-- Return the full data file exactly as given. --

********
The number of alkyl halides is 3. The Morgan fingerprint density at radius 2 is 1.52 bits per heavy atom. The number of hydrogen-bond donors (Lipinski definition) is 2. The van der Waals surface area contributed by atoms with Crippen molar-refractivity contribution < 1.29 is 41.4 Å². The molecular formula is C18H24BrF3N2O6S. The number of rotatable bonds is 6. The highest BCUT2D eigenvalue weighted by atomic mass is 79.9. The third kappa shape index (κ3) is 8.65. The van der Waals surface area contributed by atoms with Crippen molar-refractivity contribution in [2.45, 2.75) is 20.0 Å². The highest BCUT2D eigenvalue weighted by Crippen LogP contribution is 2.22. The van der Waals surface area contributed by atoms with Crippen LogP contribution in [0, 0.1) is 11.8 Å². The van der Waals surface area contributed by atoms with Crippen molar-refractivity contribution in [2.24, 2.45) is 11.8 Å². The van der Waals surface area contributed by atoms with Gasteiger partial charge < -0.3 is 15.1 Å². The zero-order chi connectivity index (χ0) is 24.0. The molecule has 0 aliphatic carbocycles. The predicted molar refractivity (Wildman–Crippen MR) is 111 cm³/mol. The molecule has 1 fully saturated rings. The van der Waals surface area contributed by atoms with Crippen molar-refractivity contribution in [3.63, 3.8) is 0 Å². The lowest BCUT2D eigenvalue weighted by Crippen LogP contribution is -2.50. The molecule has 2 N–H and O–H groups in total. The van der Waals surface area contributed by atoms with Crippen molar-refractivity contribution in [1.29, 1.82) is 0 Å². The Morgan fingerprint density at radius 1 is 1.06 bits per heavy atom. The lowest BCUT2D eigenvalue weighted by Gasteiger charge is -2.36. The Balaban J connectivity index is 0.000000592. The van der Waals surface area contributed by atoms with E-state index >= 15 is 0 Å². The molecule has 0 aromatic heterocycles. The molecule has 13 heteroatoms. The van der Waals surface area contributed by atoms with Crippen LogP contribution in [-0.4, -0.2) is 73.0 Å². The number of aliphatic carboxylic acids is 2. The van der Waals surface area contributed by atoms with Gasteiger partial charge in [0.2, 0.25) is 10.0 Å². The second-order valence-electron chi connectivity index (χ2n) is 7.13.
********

The number of alkyl halides is 3. The Morgan fingerprint density at radius 2 is 1.52 bits per heavy atom. The number of hydrogen-bond donors (Lipinski definition) is 2. The van der Waals surface area contributed by atoms with Crippen molar-refractivity contribution < 1.29 is 41.4 Å². The molecular formula is C18H24BrF3N2O6S. The number of rotatable bonds is 6. The highest BCUT2D eigenvalue weighted by atomic mass is 79.9. The third kappa shape index (κ3) is 8.65. The van der Waals surface area contributed by atoms with Crippen molar-refractivity contribution in [2.45, 2.75) is 20.0 Å². The highest BCUT2D eigenvalue weighted by Crippen LogP contribution is 2.22. The van der Waals surface area contributed by atoms with Crippen LogP contribution in [0, 0.1) is 11.8 Å². The van der Waals surface area contributed by atoms with Crippen molar-refractivity contribution in [2.24, 2.45) is 11.8 Å². The van der Waals surface area contributed by atoms with Gasteiger partial charge < -0.3 is 15.1 Å². The zero-order chi connectivity index (χ0) is 24.0. The molecule has 0 aliphatic carbocycles. The predicted molar refractivity (Wildman–Crippen MR) is 111 cm³/mol. The molecule has 1 fully saturated rings. The van der Waals surface area contributed by atoms with Crippen molar-refractivity contribution in [3.63, 3.8) is 0 Å². The lowest BCUT2D eigenvalue weighted by Crippen LogP contribution is -2.50. The molecule has 2 N–H and O–H groups in total. The van der Waals surface area contributed by atoms with Crippen molar-refractivity contribution in [1.29, 1.82) is 0 Å². The Morgan fingerprint density at radius 1 is 1.06 bits per heavy atom. The lowest BCUT2D eigenvalue weighted by Gasteiger charge is -2.36. The Balaban J connectivity index is 0.000000592. The van der Waals surface area contributed by atoms with E-state index >= 15 is 0 Å². The molecule has 0 aromatic heterocycles. The molecule has 13 heteroatoms. The van der Waals surface area contributed by atoms with Crippen LogP contribution in [-0.4, -0.2) is 73.0 Å². The number of aliphatic carboxylic acids is 2. The van der Waals surface area contributed by atoms with Gasteiger partial charge in [0.2, 0.25) is 10.0 Å². The second-order valence-electron chi connectivity index (χ2n) is 7.13.